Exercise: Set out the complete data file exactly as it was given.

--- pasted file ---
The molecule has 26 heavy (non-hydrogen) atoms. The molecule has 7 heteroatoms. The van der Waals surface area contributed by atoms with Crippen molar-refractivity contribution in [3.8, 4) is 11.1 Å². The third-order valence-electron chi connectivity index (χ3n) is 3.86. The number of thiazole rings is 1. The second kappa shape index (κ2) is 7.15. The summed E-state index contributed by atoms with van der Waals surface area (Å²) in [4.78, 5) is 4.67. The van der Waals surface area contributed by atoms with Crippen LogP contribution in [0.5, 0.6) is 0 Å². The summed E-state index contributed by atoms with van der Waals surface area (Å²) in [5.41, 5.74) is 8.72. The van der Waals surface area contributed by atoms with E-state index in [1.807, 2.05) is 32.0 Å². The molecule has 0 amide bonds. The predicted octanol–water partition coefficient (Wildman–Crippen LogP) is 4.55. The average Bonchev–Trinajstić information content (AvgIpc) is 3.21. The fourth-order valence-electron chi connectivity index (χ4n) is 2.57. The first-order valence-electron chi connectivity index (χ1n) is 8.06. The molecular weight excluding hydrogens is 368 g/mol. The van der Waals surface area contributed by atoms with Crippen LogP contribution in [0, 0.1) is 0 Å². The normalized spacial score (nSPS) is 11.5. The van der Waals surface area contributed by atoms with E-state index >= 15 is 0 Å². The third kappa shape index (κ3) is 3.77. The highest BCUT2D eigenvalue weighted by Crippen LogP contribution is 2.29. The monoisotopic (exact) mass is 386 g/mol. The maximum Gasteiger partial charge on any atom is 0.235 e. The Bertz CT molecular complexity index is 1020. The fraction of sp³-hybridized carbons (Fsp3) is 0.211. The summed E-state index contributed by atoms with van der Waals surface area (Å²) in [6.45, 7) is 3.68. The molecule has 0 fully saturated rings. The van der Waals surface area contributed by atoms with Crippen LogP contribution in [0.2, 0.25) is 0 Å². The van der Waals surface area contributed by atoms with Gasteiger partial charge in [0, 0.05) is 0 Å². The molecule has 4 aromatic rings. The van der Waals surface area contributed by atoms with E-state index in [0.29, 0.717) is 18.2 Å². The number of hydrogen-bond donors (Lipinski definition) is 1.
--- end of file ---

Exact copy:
The molecule has 26 heavy (non-hydrogen) atoms. The molecule has 7 heteroatoms. The van der Waals surface area contributed by atoms with Crippen molar-refractivity contribution in [3.8, 4) is 11.1 Å². The third-order valence-electron chi connectivity index (χ3n) is 3.86. The number of thiazole rings is 1. The second kappa shape index (κ2) is 7.15. The summed E-state index contributed by atoms with van der Waals surface area (Å²) in [4.78, 5) is 4.67. The van der Waals surface area contributed by atoms with Crippen LogP contribution in [0.5, 0.6) is 0 Å². The summed E-state index contributed by atoms with van der Waals surface area (Å²) in [5.41, 5.74) is 8.72. The van der Waals surface area contributed by atoms with E-state index in [1.807, 2.05) is 32.0 Å². The molecule has 0 amide bonds. The predicted octanol–water partition coefficient (Wildman–Crippen LogP) is 4.55. The average Bonchev–Trinajstić information content (AvgIpc) is 3.21. The fourth-order valence-electron chi connectivity index (χ4n) is 2.57. The first-order valence-electron chi connectivity index (χ1n) is 8.06. The molecular weight excluding hydrogens is 368 g/mol. The van der Waals surface area contributed by atoms with Crippen LogP contribution in [0, 0.1) is 0 Å². The normalized spacial score (nSPS) is 11.5. The van der Waals surface area contributed by atoms with E-state index >= 15 is 0 Å². The third kappa shape index (κ3) is 3.77. The highest BCUT2D eigenvalue weighted by Crippen LogP contribution is 2.29. The monoisotopic (exact) mass is 386 g/mol. The maximum Gasteiger partial charge on any atom is 0.235 e. The Bertz CT molecular complexity index is 1020. The fraction of sp³-hybridized carbons (Fsp3) is 0.211. The summed E-state index contributed by atoms with van der Waals surface area (Å²) in [6.45, 7) is 3.68. The molecule has 0 fully saturated rings. The van der Waals surface area contributed by atoms with Crippen LogP contribution in [0.2, 0.25) is 0 Å². The van der Waals surface area contributed by atoms with Gasteiger partial charge in [0, 0.05) is 0 Å². The molecule has 4 aromatic rings. The van der Waals surface area contributed by atoms with E-state index in [0.29, 0.717) is 18.2 Å². The number of hydrogen-bond donors (Lipinski definition) is 1.